Benefit 4: Open Concept with Privacy
After taking mugshots and capturing fingerprints, the arrestee is allowed to sit and wait in the processing center’s waiting area. Almost identical to the DMV, the waiting area is open concept and allows arrestees to wait for their names to come across the screen before they can approach the desk for further directions.
In this waiting area, they can access medical, pretrial services through video cameras - or speak to a clerk through a phone booth. Each of these services is sectioned off and has a small space for privacy, where the previous facility was wide open for anyone to eavesdrop on. Eight hours is the maximum time for anyone to stay in the processing center once they are processed. Within those eight hours, they are released in three ways: to the public, shuttled to one of the two county jails, or brought to court.
In the case anyone acts up within those eight hours, they are moved into one of the holding cells that surround the waiting room. Four of these holding cells are fully padded, including the wall, ceiling, and floor, to protect arrestees that act out.
There are also drains on the outside of each cell in case the inmate tries to flood their cell (drains aren’t located on the inside, so they can’t clog the drain).
The medical room in the new processing facility is leaps and bounds higher quality than the previous facility’s medical room. The new room is separated by glass windows and holds three cubicles of nurses available at any given point of time while also providing some privacy. The medical room in the previous facility was out in the open and easily able to be disturbed and interrupted. The pretrial services area houses four computers that allow inmates to virtually participate with video camera calls.
Benefit 5: Improved Safety
The arrestee waiting area is under constant supervision from the Sergeants office as staff oversee the whole area from an elevated office through glass windows. They see everyone seated, at the phone booths, in medical, and using the pretrial services. This Sergeants office is unique with its platform as it’s raised from an elevated point of view with high-def cameras that are always live. (Fun fact: all phone calls are recorded, but proceeds from the paid phones go directly to the county and not the processing center.)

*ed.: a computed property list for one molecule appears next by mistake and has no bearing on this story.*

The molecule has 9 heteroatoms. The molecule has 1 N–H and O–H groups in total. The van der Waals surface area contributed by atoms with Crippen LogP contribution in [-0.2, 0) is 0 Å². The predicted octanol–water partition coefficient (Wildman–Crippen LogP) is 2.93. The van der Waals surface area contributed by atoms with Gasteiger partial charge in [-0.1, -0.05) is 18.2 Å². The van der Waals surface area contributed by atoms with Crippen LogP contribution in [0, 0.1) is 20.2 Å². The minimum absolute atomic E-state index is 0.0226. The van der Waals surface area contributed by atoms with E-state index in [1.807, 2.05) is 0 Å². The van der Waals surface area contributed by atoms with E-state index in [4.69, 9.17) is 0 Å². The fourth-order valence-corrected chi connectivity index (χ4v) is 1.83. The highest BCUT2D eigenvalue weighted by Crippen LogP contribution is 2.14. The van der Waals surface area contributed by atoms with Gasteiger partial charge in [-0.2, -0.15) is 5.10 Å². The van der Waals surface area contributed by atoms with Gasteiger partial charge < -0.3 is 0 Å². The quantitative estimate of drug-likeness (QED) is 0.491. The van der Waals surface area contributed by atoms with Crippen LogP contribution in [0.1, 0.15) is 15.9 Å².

Soon enough, the staff working in the classification room will install a pneumatic tube that shoots over paperwork from the booking station to eliminate the need for officers to leave their desks. Not only does the facility staff take extra safety precautions, but the building was built so the guests (non-arrestees) visiting the facility are protected as well.
For anyone entering the facility as a guest, they are presented with three different lobbies to enter as they walk towards the processing center. One entrance for dropping off bonds, one entrance for offender registration, and one entrance for picking up inmates being released. Although these entrances share the same parking lot, they are unlikely to cross paths once entering the facility, furthering safety standards.
Planning Your County Jail’s Future Facility
For anyone considering building a separate processing center for their inmates, the reward is massive. In Polk Co., there are usually 22 civilian staff and five deputies on an average day, and they each get to work in the facility amenities while also feeling extra protected by the building’s built-in safety precautions.
When I asked Captain Tom Laurell what he would recommend for other facilities considering this approach for a processing center, he shared some insightful advice. He recommended to travel and tour other facilities to gather ideas and combine them with the ideas your team wants to personally implement. Then, sit down with your team and draw out a plan where everyone expresses their opinions and discusses the budget. Thus, you’ve already started creating your future facility’s blueprint.